I just lube the chain a couple of times during the winter with standard teflon stuff my bike guy tells me to buy. I’ve only had it a couple of seasons, so I’m currently just expecting to sacrifice the chain every season (its only $21). Hopefully I’ll never need to replace the hub again. The setup with drum brakes and internal gears is a very good fit for winter schmutz protection. My cables and workings get a little stiff at 20 below zero, but it still moves me down the road.
I just completed my first day with the new hub. Its geared a little to high. I’ll rarely need top gear (8th), but could use a little better hill climbing especially during cold stiff gear days, uphill bundled up with too many clothes.
I’ll ride it out, but probably change out the front chain ring with something smaller and sacrifice the unneeded top end for better hill climbing.

Next year

You could probably put a larger cog on the internal hub too. May or may not be cheaper/easier than replacing the chainring.

I think my bike guy considered it, but decided the cog that came with the hub was better kept…It doesn’t matter to me, whatever is the easiest, cheapest way without screwing things up.

What kind of bike is it? Are you using a Shimano Alfine? Can you get disc brakes on an internal hub? That might be the way to do it.

I’m using a cross bike with fenders and a rack as my winter commuter. It’s a little heavy with everything on it, but sturdy. I live in Virginia and don’t bike on super rainy or snowy days either.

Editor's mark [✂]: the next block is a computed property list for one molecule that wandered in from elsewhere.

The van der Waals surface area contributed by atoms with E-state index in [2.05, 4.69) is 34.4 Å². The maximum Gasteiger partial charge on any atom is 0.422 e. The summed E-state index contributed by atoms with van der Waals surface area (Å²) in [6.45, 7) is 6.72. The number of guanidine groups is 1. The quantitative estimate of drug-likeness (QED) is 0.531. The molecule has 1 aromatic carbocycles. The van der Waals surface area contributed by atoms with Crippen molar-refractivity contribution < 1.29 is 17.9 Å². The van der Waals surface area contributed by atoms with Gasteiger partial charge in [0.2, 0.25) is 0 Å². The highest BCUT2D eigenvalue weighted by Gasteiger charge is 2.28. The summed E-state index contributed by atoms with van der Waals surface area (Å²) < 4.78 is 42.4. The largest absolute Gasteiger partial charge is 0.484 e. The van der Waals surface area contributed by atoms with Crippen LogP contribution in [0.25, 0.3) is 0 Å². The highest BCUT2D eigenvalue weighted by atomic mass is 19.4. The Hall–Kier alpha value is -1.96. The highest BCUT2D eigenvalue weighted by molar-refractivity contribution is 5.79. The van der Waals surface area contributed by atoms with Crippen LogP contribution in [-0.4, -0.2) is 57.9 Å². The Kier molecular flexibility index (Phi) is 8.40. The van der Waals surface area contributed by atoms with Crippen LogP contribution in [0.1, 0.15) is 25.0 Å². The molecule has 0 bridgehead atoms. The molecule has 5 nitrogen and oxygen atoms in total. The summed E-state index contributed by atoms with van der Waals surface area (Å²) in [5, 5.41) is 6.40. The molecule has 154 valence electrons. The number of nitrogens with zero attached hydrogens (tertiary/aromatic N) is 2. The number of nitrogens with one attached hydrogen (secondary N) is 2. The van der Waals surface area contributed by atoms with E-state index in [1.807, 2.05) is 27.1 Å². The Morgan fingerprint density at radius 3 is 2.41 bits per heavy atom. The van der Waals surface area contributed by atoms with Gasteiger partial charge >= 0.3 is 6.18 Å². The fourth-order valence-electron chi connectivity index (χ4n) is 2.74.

Or drum brake (Shimano calls it “roller brake”) - that’s what I would use for a winter bike, not as powerful as a disc brake but better shielded from the elements.

The new hub is a Sturmey-Archer 8 speed to replace the blown out Shimano 7 speed. It has a drum brake that is similar though different then the Shimano roller brake.

Still pricey for me wanting to save money by not ruining my fair weather bike. I figure the return on investment will be 3 plus years.

Not a wise financial decision; but its a nice running machine; so I’m enjoying it much better than the old rattly worn out one.

I bought a touring bike for an overnight tour when I was home in October, and brought it back here with me. It has become my go-to “winter” bike. We don’t get too much snow, but we get some ice and -10° weather. When it’s wet, the stupid looking fenders keep my back nice and dry.

The huge 43c tires have me really, really wanting to widen my road bike tires from 25c. Okay, not all they way to 43c (that would be stupid), but I’m not a racer, and I’d love to take my road bike out a bit more when it’s wet – I had a nasty spill on a wet track on it, so I’m now paranoid when it’s slick.

As for the cold – knock on wood – no issues yet. A mate had his brakes and his rear derailleur freeze up the other day during our morning ride. Not good, given that our usual ride is up and down a mountain.

Throw some 'cross tires on and you can hit gravel with much less trepidation as well.